SBCC students explore bronze casting in sculpting class


Santa Barbara City College offers three levels of bronze casting classes that give students the opportunity to experiment with bronze and explore sculpting.

Ed Inks: “This is the lost wax casting process. So, they make the sculpture in wax because the wax melts. So, once its made in wax we create a system that guides the aluminum, or bronze- I’m sorry in this case bronze, today, through the cavity and finds all the details.

Then we embed that entire wax structure in a plaster and sand mixture, that’s also outlined with chicken wire to give it additional strength. Those molds are then put upside down into a kiln, heated for about 48 hours to about 1100 degrees.

At which point, the wax completely drains out of the mold and then it also dries the plaster. Once that’s prepared and we’ve got it through that burnout process, they bring it out, put it in a sand pit, to pack it up and make it more solid; make it more insulated. And then we pour bronze into the same opening that had once been made out of wax and paper.”

This method has been used for around 5700 years and bronze, which resists corrosion better than most metals, was often chosen for sculptures.

Ed Inks: “Bronze has just historically been revered as the sculpture material for 3000 plus years. The price of bronze isn’t that precious, it’s not of semi-precious even quality, but it has that historical relevance that Rodin worked in bronze, and Michelangelo cast a little bit of bronze, but more Da Vinci did bronze. So you’ve got that part of the art history more than anything.”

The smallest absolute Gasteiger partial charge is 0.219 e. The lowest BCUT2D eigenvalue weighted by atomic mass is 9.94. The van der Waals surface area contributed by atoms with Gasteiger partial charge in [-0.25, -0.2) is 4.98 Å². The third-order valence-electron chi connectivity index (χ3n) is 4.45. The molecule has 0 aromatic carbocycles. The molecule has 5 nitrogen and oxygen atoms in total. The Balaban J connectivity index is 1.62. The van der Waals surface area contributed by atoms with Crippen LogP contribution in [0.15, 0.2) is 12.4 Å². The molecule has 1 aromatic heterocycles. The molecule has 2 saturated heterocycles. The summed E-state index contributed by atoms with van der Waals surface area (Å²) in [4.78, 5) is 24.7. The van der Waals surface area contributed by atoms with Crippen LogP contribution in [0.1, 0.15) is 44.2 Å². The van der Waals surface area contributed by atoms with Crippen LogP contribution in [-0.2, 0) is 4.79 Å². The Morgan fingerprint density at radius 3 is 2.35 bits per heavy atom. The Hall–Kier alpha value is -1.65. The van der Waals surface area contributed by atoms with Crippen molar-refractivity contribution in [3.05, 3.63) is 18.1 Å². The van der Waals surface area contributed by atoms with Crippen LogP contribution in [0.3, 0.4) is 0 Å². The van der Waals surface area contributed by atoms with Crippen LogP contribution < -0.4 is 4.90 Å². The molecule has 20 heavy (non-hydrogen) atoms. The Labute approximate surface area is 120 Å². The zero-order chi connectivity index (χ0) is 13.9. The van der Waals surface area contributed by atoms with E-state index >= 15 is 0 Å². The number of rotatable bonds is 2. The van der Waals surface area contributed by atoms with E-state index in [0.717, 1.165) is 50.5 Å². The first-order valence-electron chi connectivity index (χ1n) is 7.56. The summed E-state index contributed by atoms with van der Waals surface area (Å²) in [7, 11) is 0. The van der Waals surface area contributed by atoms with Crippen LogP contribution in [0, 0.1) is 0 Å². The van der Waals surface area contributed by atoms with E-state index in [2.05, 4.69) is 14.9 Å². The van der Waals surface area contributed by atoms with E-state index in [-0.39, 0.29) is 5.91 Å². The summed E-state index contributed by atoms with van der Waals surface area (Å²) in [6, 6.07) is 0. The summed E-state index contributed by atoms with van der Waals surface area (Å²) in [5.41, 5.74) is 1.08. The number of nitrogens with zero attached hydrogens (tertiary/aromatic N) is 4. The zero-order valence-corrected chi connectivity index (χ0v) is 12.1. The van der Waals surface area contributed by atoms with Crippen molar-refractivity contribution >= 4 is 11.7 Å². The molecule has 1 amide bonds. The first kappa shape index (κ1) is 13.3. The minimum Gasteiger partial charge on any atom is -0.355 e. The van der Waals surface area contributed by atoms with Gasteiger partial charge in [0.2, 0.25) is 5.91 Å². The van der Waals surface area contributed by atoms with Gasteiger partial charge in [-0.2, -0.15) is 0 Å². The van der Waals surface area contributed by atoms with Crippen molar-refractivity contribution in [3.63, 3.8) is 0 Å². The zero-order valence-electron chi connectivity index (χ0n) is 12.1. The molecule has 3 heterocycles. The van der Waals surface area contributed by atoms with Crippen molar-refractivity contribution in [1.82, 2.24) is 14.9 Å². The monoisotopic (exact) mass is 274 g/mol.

Katherine Gring’s art was recently on display in the Humanities building. She’s in the advanced bronze casting class and will sometimes work on sculpting long into the afternoon after starting around 8 in the morning.

Katherine Gring: “The ones where the creatures are like walking forward and looking backward deal with memory and the past, and they’re actually made to be bird feeders, that’s why they have that empty vessel there.

What we do here is pour the 2000-degree bronze in the top, and then you pull out this thing that doesn’t really look like anything and carve it and you cut pieces off; sand it and brush it and make it into something.”

After this semester, Ed Inks will retire and leave the studio he helped build over his 25 years at city college to the next director of the ceramics department to be decided next month by the superintendent. Katherine Gring continues to enjoy sculpting. After years of painting it provides her with a new way to enjoy art.